Just to emphasize that a tiny bit. Look at 1 Peter 5:10. After telling us the devil is like a roaring lion seeking whom he may devour. We’re to resist him. And these afflictions are accomplished in your other brothers in the world. Verse 10 [1Pe 5:10] says, “But the God of all [what?] grace, who called you unto His eternal glory by Christ Jesus after you have suffered a while will make you perfect, established, strengthen and settle you.” So what’s the real theme? The real theme is God’s grace. That will even sustain you when you’re being attacked and will cause it all to be turned into glory for the Lord and good for you. God’s grace is really the theme.
What I want you to see from 1 Peter 5:12 is that our standing according to him, the position we have in Christ, is provided by grace. “The true grace of God wherein ye stand;” that whole concept in the New Testament, especially in the epistles of Paul is great, our standing in Christ.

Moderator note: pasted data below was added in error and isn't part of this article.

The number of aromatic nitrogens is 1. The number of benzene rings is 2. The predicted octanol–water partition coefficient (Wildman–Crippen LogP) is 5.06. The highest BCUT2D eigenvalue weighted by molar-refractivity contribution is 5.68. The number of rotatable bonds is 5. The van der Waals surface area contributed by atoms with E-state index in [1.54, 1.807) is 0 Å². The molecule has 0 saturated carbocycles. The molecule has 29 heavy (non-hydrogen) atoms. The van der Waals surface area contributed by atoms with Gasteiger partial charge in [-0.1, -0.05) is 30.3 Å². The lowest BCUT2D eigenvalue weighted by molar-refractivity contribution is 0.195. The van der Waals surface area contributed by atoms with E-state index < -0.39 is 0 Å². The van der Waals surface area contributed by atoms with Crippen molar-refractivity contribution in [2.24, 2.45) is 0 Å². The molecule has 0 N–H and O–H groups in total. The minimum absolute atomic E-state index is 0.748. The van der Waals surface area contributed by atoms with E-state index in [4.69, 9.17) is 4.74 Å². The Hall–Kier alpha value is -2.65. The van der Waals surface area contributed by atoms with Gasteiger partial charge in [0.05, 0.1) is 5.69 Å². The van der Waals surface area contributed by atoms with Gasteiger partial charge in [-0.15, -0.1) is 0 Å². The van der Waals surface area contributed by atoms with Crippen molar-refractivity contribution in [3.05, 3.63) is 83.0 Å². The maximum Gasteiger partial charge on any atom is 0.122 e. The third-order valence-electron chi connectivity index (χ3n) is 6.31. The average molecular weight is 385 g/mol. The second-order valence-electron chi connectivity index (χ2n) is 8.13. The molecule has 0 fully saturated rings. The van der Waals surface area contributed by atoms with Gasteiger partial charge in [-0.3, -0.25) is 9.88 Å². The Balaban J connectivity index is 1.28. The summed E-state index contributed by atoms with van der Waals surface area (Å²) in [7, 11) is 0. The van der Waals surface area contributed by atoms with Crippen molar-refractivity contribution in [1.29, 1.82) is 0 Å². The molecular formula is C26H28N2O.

Now our state is not often like our standing. Our practice is not like our position. But my position in Christ is totally secure. My position in Christ means that I am righteous, redeemed, sanctified, all of these wonderful things, already! My position in Christ means that I am seated in the heavenlies with Him, though I haven’t gotten there yet physically. I have a position in the Lord that is absolutely secure.
If you want to study this, I’ll tell you how it came to me years ago. Not by books other than the Bible, but just through the Bible. It started hitting me as I was reading the New Testament that Paul kept saying “in Christ, in Christ, in Christ Jesus.” And that got to me. So I then took out a tablet and for about a year made it my practice to study all of the passages that tell me that I am in Christ. Boy, when I got done with that, I never felt so secure in all my life! When you study your true position and standing in Christ, you’ll stop evaluating on the basis of performance. You’ll realize this is all of the Lord. I am in Christ. All the righteousness I would ever need is in Him. I don’t have any of my own. And that is a powerful thing. God’s grace provides that, makes all of that possible. Everything you need is in Christ and guess what? You are in Him.